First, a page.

Emmy Wrap: ‘Downton Abbey’ Creator Julian Fellowes on Why He’s Ending the Show Before the Nazis

“There have been wonderful films about them, but I don’t think I’m the right guy to write them,” the British writer tells TheWrap

The original version of this story appeared in the Comedy/Drama Series of TheWrap’s Emmy magazine.

“It’s very unlikely we’ll be involved in anything as successful again,” said “Downton Abbey” creator Julian Fellowes of his long-running serial, which over the course of five seasons has become the most-nominated international show in the history of the Emmys, and such a pop-culture staple that it serves as a punchline in Judd Apatow‘s “Trainwreck.”

In the middle of writing the final episode of “Downton’s” sixth and final season, Fellowes, who has written every episode of the series, reflected on the remarkable journey he’s taken with his chronicle of an aristocratic British family and their array of servants in the 1910s and ’20s.

Steve Pond: What made you decide to end the show after six seasons?
Julian Fellowes: Actually, we originally thought five would be it. And it was only as we were getting started on [season] five that we realized that we didn’t really have enough time to wind everything up. And so that’s what we’ve done with six. But we were never tempted to do more.

Obviously, we’ve had lots of letters saying, “Please don’t,” which is flattering. And that is precisely why we’re ending it now, because we still get letters asking us not to. As opposed to, “Here’s your hat, what’s your hurry?”

The idea of trying to adjust to a changing world has obviously been a theme from the start, but it seemed particularly prevalent this past season.
We have lots of it. We quite deliberately started the first series in 1912, because if it did run to three seasons, which was by no means guaranteed, it meant that the first three would be completely different from each other.

The first would be before the war, essentially at the end of Edwardian England, and then the second would be the war, and the third would be after the war, when the world really was different.

I mean, the 10 years between 1912 and 1922 was rather like the ’60s. The difference between 1959 and 1970 was absolutely extraordinary, and the same can be said of that time. One of the reasons we chose Highclere [Castle, the series’ main setting] is that Highclere is the most tremendous statement of aristocratic superiority. It really is a very early statement of the fact that as long as England is in the hands of the aristocracy, it’s a safe place to be.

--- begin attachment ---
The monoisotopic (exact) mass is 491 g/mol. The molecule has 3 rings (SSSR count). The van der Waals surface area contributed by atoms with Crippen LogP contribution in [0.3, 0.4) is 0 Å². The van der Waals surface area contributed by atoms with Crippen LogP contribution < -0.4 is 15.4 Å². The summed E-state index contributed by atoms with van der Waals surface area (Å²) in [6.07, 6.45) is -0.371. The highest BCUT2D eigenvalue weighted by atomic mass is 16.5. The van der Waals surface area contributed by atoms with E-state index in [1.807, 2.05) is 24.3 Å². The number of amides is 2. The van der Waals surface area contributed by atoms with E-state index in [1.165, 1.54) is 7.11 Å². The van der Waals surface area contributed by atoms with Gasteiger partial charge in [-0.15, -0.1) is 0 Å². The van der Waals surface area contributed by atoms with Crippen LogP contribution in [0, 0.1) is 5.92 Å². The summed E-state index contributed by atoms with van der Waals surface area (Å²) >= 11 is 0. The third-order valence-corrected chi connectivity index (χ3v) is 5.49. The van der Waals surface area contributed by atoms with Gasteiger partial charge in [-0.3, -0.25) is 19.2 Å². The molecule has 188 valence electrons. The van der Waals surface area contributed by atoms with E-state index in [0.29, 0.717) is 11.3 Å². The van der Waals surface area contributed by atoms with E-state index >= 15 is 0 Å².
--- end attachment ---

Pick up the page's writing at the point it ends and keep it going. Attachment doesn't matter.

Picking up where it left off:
And we chose that very deliberately for its irony as a backdrop for the decline of the power of the aristocracy and their essential retreat into a different way of life.

But you have no interest in taking the show into the ’30s.
I feel the ’30s have been very much explored dramatically, and I didn’t really want to get into the whole business of the Nazis, which I think has been explored exhaustively. And I don’t know that there is anything else to be said about the Nazis.

I mean, Bob Altman and I set “Gosford Park” in November 1932, because we felt that was the last time when you could do something about the British upper classes without the Nazis. Because in January 1933 they burnt down the Reichstag, and that was the moment when a lot of people sat up and saw that this ridiculous little party of extremist nonsense people was suddenly becoming a real politically force.

The difficulty of dramatizing the Nazis, to me, is that I like ambivalent dramas, where you don’t know whose side you’re on, or maybe you change sides. You might initially think, Oh no, [Maggie Smith’s character] Violet is completely wrong in this, but as the argument goes on and as you hear more of her point of view, you understand where she’s coming from. That’s what I like.